It's such a brief aside that Downton Abbey viewers might even not notice it — except that the subject matter is so out of character for the show. Yes, in the episode that aired Feb. 1 in the U.S., a nudist colony is the subject of conversation.
The Essex-based colony, known as the Moonella Group was — as we've come to expect from Downton — an actual thing. As The Telegraph explained in a 2006 look at the history of naked Britons, the Moonella Group was the first club to bring nudism (also known as naturism) over to the U.K. from the Continent, which it did in the years following World War I.
The modern British Naturism organization elaborates in its own history of the movement, Moonella was the code-name of the club member who owned the property where the camp was established. He or she invited some elite members of the New Gymnosophy Society to use the groups for their naturist needs, as long as they followed certain rules of decorum.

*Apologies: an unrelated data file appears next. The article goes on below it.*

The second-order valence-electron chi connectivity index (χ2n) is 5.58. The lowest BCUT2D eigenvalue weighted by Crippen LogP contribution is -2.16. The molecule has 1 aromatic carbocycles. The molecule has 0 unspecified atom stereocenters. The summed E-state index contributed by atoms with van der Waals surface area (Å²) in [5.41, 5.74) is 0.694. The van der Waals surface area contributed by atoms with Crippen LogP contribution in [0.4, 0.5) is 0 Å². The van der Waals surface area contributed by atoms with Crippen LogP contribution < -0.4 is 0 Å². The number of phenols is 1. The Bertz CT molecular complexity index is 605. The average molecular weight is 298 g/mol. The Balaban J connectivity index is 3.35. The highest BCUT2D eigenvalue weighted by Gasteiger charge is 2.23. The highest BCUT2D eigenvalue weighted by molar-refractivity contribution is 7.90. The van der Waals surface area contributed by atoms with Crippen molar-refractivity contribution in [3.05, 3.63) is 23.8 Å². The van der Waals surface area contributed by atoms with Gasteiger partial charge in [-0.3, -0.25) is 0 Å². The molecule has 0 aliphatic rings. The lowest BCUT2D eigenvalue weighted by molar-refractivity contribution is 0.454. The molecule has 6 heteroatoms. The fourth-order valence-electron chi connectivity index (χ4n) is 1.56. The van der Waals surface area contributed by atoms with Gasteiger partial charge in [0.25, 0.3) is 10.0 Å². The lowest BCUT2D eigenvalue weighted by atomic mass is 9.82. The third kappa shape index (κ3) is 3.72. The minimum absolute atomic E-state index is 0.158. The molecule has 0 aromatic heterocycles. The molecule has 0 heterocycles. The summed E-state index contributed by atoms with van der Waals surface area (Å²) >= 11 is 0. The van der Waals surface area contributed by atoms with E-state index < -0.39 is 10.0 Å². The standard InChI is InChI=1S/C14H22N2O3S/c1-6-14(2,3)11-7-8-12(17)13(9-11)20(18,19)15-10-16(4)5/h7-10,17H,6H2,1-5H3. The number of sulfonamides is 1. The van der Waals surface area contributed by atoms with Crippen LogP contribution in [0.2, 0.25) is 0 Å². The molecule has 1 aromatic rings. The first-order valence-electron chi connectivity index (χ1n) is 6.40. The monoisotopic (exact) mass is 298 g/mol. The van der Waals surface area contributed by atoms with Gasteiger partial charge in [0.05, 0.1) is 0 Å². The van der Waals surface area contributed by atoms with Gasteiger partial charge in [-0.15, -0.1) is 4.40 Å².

According to British Naturism, the original Moonella Group site only lasted a year or so. But, as TIME reported in July of 1929, nudism wasn't going away any time soon — even if it faded from the public eye for a while:
Made in Germany, imported to France, is the cult of Nudism, a mulligan stew of vegetarianism, physical culture and pagan worship. The outstanding feature is that all devotees must live in a state of complete spectacular nudity. Much publicity has been given the Nudist colony on an island in the Seine near Paris. Lively have been their arguments, moral, economic, religious, with Prefect of Police Jean Chiappe over the matter of bathing trunks. Some weeks ago a young French reporter paid a secret visit to the Nudist colony. So depressing, so disillusioning was his published account of the flabby spectacle that the romantic French press and public lost interest in the entire business.
Read a 2003 story about modern nudists, here in the TIME Vault: Nude Family Values